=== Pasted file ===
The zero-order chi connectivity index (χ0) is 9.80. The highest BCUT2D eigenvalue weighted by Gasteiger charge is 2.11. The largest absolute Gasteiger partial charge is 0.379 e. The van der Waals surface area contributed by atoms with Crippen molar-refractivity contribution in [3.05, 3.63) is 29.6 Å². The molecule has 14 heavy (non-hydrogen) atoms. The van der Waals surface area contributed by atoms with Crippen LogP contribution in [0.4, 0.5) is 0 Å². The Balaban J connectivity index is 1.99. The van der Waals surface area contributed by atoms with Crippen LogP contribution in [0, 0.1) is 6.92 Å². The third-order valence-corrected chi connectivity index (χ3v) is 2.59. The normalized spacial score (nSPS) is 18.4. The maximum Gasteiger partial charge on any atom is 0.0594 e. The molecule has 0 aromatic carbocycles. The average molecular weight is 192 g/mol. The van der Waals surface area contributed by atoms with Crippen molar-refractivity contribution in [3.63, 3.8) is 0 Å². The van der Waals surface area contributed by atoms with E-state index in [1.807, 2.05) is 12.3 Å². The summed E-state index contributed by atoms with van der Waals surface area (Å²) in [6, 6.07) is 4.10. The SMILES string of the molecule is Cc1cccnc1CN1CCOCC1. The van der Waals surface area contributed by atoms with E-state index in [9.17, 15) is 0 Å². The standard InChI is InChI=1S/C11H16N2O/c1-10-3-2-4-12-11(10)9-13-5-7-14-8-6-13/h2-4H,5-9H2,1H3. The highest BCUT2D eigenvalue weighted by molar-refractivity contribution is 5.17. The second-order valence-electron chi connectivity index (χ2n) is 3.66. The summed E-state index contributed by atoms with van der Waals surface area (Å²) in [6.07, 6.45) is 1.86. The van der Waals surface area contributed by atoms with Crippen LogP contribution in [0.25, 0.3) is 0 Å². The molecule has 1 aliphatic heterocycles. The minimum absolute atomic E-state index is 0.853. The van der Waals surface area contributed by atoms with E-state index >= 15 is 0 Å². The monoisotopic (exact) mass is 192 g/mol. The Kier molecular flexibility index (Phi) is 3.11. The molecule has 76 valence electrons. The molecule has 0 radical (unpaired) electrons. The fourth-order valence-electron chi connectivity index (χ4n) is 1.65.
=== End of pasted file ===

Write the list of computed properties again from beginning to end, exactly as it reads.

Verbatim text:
The zero-order chi connectivity index (χ0) is 9.80. The highest BCUT2D eigenvalue weighted by Gasteiger charge is 2.11. The largest absolute Gasteiger partial charge is 0.379 e. The van der Waals surface area contributed by atoms with Crippen molar-refractivity contribution in [3.05, 3.63) is 29.6 Å². The molecule has 14 heavy (non-hydrogen) atoms. The van der Waals surface area contributed by atoms with Crippen LogP contribution in [0.4, 0.5) is 0 Å². The Balaban J connectivity index is 1.99. The van der Waals surface area contributed by atoms with Crippen LogP contribution in [0, 0.1) is 6.92 Å². The third-order valence-corrected chi connectivity index (χ3v) is 2.59. The normalized spacial score (nSPS) is 18.4. The maximum Gasteiger partial charge on any atom is 0.0594 e. The molecule has 0 aromatic carbocycles. The average molecular weight is 192 g/mol. The van der Waals surface area contributed by atoms with Crippen molar-refractivity contribution in [3.63, 3.8) is 0 Å². The van der Waals surface area contributed by atoms with E-state index in [1.807, 2.05) is 12.3 Å². The summed E-state index contributed by atoms with van der Waals surface area (Å²) in [6, 6.07) is 4.10. The SMILES string of the molecule is Cc1cccnc1CN1CCOCC1. The van der Waals surface area contributed by atoms with E-state index in [9.17, 15) is 0 Å². The standard InChI is InChI=1S/C11H16N2O/c1-10-3-2-4-12-11(10)9-13-5-7-14-8-6-13/h2-4H,5-9H2,1H3. The highest BCUT2D eigenvalue weighted by molar-refractivity contribution is 5.17. The second-order valence-electron chi connectivity index (χ2n) is 3.66. The summed E-state index contributed by atoms with van der Waals surface area (Å²) in [6.07, 6.45) is 1.86. The van der Waals surface area contributed by atoms with Crippen LogP contribution in [0.25, 0.3) is 0 Å². The molecule has 1 aliphatic heterocycles. The minimum absolute atomic E-state index is 0.853. The van der Waals surface area contributed by atoms with E-state index >= 15 is 0 Å². The monoisotopic (exact) mass is 192 g/mol. The Kier molecular flexibility index (Phi) is 3.11. The molecule has 76 valence electrons. The molecule has 0 radical (unpaired) electrons. The fourth-order valence-electron chi connectivity index (χ4n) is 1.65.